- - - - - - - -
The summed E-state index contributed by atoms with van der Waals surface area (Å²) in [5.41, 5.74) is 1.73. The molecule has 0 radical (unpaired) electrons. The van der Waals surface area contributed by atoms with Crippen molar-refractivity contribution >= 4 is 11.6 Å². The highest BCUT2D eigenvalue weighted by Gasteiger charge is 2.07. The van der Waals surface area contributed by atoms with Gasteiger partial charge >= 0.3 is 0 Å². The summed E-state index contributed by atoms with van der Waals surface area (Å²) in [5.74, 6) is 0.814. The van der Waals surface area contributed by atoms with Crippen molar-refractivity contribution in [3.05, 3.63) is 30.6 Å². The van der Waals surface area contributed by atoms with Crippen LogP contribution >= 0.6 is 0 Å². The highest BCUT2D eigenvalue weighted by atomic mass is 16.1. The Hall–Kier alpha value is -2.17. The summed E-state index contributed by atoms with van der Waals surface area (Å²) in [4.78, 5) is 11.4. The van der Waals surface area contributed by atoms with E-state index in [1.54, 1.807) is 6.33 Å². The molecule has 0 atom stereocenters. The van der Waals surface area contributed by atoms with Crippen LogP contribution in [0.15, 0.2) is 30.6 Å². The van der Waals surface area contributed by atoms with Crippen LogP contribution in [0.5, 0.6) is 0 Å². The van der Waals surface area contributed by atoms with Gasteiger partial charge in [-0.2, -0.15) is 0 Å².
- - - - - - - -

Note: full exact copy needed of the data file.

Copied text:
The summed E-state index contributed by atoms with van der Waals surface area (Å²) in [5.41, 5.74) is 1.73. The molecule has 0 radical (unpaired) electrons. The van der Waals surface area contributed by atoms with Crippen molar-refractivity contribution >= 4 is 11.6 Å². The highest BCUT2D eigenvalue weighted by Gasteiger charge is 2.07. The van der Waals surface area contributed by atoms with Gasteiger partial charge >= 0.3 is 0 Å². The summed E-state index contributed by atoms with van der Waals surface area (Å²) in [5.74, 6) is 0.814. The van der Waals surface area contributed by atoms with Crippen molar-refractivity contribution in [3.05, 3.63) is 30.6 Å². The van der Waals surface area contributed by atoms with Crippen LogP contribution >= 0.6 is 0 Å². The highest BCUT2D eigenvalue weighted by atomic mass is 16.1. The Hall–Kier alpha value is -2.17. The summed E-state index contributed by atoms with van der Waals surface area (Å²) in [4.78, 5) is 11.4. The van der Waals surface area contributed by atoms with E-state index in [1.54, 1.807) is 6.33 Å². The molecule has 0 atom stereocenters. The van der Waals surface area contributed by atoms with Crippen LogP contribution in [0.15, 0.2) is 30.6 Å². The van der Waals surface area contributed by atoms with Crippen LogP contribution in [0.5, 0.6) is 0 Å². The van der Waals surface area contributed by atoms with Gasteiger partial charge in [-0.2, -0.15) is 0 Å².